Once again, the Metropolitan Transportation Authority has left coal in the stockings of Long Island Rail Road commuters.
Every Christmas since 2011, the MTA has failed to initiate the promised East Side Access to Grand Central Madison service. The original Federal Transit Administration capital investment — or New Starts — grant agreement with the MTA was approved in 2006. It included a project cost of $6.3 billion, with the start of passenger service — including a promise to run 24 hourly trains on the LIRR’s 10 branches to Grand Central Madison during rush hour — in 2011. We still don’t know when that service will begin.
The temporary shuttle service that did not start last month, as promised, will come nowhere close to meeting this commitment. I can just imagine the overcrowding on shuttle trains between Jamaica and Grand Central Madison when this service begins — likely sometime in the coming weeks.
The ESA project cost has grown to $11.6 billion. This doesn’t include debt service payments of $1 billion for borrowing costs buried in the MTA’s operating budget. There are also $4 billion worth of LIRR readiness projects to support the start of service — including such things as third-track construction and capacity improvements at Jamaica Station — which are separate from the official budget. Without these projects, the LIRR lacks the expanded operational capabilities to support the new service.
Even when East Side Access service begins, thousands of potential new LIRR customers will continue to be out of luck in Hunters Point, Long Island City, Sunnyside, Elmhurst and Woodhaven, Queens because of limited or no service. The LIRR currently runs a handful of morning rush-hour trains westbound from Jamaica to Hunters Point and Long Island City, returning east in the evening rush hour. There is no rush-hour, hourly off-peak or evening bi-directional service to those other communities.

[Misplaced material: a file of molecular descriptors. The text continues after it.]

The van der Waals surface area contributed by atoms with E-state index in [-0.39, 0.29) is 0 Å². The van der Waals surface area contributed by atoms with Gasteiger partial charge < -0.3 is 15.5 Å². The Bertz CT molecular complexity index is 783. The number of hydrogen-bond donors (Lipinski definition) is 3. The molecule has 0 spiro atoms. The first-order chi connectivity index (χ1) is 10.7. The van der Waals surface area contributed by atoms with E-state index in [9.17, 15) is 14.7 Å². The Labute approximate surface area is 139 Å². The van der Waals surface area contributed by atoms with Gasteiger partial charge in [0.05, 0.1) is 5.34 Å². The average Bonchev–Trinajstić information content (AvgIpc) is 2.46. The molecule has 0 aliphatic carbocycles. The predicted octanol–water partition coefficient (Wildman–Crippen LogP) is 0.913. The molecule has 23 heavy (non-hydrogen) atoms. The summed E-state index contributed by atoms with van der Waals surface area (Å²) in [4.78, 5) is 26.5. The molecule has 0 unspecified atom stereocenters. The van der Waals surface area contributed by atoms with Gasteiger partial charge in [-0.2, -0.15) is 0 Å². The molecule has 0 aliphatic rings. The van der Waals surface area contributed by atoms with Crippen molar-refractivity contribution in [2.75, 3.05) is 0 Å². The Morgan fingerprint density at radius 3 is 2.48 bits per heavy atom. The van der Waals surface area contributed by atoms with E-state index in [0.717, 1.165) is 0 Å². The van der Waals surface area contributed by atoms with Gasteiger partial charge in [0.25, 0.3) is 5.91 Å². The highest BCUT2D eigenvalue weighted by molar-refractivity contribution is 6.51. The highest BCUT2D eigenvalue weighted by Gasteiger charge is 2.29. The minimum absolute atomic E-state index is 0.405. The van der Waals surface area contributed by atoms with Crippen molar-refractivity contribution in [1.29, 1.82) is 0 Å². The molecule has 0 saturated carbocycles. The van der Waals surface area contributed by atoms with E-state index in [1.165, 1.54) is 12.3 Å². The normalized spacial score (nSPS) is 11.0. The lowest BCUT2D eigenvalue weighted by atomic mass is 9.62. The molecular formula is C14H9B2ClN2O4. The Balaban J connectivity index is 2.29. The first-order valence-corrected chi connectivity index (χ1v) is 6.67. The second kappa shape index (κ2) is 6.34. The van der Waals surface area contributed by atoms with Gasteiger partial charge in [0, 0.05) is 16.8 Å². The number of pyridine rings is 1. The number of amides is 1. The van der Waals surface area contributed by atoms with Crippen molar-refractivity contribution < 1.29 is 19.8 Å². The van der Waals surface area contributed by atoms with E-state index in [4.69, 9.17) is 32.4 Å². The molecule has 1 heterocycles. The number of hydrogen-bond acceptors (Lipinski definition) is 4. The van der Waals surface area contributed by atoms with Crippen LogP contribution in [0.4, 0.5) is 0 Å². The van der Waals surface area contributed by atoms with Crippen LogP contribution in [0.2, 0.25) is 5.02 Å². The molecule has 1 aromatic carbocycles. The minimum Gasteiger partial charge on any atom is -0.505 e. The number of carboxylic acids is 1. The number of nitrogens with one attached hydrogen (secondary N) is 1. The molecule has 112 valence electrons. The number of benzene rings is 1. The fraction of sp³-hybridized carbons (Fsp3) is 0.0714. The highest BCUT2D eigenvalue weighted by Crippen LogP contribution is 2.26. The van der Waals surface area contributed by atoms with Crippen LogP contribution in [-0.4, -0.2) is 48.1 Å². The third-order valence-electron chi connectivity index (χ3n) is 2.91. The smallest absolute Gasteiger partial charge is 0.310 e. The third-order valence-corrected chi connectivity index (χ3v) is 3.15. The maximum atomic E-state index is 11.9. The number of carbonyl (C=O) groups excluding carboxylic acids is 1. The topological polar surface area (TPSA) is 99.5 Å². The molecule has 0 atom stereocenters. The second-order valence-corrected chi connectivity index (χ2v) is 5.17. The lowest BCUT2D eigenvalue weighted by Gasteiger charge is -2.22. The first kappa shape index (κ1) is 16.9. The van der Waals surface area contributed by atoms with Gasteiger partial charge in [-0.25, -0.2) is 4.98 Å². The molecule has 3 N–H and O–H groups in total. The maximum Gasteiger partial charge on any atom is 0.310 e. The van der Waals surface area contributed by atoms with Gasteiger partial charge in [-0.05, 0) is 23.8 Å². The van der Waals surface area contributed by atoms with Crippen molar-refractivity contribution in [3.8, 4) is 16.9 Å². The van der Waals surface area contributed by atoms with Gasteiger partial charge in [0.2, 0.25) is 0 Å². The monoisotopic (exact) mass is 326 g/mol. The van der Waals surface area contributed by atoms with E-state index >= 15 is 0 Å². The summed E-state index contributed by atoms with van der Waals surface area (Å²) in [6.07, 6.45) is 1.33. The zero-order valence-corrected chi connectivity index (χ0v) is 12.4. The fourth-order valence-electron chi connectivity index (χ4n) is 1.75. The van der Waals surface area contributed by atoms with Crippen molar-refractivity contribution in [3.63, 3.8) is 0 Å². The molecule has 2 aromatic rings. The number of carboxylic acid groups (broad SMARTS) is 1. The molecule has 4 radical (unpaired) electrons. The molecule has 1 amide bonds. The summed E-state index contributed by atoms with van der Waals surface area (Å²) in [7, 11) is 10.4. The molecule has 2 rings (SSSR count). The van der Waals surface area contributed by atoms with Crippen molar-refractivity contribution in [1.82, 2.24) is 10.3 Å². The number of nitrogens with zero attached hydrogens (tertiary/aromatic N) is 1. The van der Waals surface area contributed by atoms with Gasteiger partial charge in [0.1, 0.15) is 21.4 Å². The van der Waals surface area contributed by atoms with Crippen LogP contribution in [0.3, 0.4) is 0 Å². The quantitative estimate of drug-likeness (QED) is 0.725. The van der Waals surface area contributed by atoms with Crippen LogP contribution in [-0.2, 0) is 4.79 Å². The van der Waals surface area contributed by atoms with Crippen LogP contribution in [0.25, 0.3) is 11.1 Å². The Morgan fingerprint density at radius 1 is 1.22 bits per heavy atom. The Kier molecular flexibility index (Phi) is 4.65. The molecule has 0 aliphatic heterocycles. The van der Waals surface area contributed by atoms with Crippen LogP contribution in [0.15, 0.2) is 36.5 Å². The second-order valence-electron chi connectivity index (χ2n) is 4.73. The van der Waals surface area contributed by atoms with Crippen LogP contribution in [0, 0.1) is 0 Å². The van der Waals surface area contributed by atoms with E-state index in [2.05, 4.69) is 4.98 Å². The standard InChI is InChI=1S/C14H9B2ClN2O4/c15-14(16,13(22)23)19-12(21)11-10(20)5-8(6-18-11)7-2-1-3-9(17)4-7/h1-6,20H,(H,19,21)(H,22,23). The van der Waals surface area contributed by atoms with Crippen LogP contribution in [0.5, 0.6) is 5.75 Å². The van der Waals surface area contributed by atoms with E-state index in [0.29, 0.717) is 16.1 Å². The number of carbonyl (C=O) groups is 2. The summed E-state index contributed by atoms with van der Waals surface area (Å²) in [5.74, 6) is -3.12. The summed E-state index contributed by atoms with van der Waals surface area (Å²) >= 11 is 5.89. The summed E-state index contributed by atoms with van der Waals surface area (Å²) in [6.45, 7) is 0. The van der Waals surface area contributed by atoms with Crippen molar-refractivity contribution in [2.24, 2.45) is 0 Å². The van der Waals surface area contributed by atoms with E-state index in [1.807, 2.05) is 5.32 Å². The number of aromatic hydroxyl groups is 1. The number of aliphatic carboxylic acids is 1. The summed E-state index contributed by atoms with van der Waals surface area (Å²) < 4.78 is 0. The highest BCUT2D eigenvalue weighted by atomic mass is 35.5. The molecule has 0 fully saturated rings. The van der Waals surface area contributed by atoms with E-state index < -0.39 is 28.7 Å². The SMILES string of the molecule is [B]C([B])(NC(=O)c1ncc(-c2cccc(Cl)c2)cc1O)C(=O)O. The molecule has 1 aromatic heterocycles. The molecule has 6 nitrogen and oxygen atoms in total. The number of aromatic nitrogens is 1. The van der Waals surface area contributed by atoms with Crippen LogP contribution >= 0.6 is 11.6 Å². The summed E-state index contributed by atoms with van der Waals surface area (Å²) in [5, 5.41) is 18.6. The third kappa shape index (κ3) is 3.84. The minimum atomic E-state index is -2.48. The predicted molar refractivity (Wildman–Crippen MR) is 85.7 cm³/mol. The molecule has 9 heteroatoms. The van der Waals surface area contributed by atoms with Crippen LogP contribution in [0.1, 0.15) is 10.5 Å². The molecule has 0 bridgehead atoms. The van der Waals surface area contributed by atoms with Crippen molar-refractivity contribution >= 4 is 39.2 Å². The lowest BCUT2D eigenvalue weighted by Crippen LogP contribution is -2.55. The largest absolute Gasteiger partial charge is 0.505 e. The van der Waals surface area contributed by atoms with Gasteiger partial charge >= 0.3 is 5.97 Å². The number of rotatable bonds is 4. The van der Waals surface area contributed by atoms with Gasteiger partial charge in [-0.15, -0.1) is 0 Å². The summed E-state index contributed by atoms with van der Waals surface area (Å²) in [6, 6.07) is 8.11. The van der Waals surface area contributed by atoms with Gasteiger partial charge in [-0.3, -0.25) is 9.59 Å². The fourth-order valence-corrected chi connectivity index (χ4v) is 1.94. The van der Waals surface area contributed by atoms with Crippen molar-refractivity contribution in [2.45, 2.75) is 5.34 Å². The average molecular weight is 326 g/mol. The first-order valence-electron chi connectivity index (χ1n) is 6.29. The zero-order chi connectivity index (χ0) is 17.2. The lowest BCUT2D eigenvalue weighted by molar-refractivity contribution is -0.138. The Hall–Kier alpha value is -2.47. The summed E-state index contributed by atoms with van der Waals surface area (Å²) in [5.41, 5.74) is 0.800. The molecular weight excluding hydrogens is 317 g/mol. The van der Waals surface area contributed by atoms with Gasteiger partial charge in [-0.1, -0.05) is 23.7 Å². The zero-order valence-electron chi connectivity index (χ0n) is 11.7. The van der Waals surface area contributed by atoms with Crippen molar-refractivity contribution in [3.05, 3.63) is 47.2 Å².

Another problem: Penn Station is a 24/7 facility. Grand Central Terminal is closed overnight from 2 to 5:15 a.m. Unlike the LIRR, Metro North provides no service in or out during that time period. The LIRR has the advantage, but Long Islanders who commute at odd times — or come home late from events in Manhattan that end well after midnight — and want to use Grand Central will lose that advantage to incomplete service. A simple analysis of the proposed schedules reveals that depending on your branch or station, there will be no LIRR service to or from Grand Central Madison for three to five hours overnight on weekdays or weekends.
Catherine Rinaldi is the first MTA official to serve as president of both the LIRR and Metro North. Those extra-hours riders might want to ask her why the LIRR must be subject to the Metro North’s schedule shortfalls. Isn’t it time to make Grand Central, too, a 24/7 facility?
As well, whenever East Side Access service to Grand Central Madison begins, the LIRR will suspend virtually all direct, one-seat, ride-through service between Jamaica and Atlantic Terminal Brooklyn. Thousands of LIRR riders bound for downtown Brooklyn, Wall Street, the World Financial Center, the World Trade Center or other destinations in downtown Manhattan via Atlantic Terminal Brooklyn will now have longer commutes. One rider’s gain in time savings — being able to get to Manhattan’s East Side via Grand Central Madison instead of Penn Station — will be a loss for another rider trying to access destinations via Atlantic Terminal Brooklyn.
Was investing $12.6 billion in East Side Access worth it? The verdict is still out. It is doubtful, in a post-Covid-19 world, that there will be anywhere near the anticipated 160,000 daily riders using Grand Central Madison, as the MTA predicts. Time will tell if commuters and taxpayers will see all of the benefits from this project, which has been promised for decades by elected official and MTA and LIRR presidents. When it comes to East Side Access, the LIRR’s 1960s motto, “Line of the Dashing Dan,” should be changed to “Line of the Slow Moving Sloth.”
Larry Penner is a transportation advocate, historian and writer who worked in the Federal Transit Administration Region 2 New York Office of Operations and Program Management for three decades.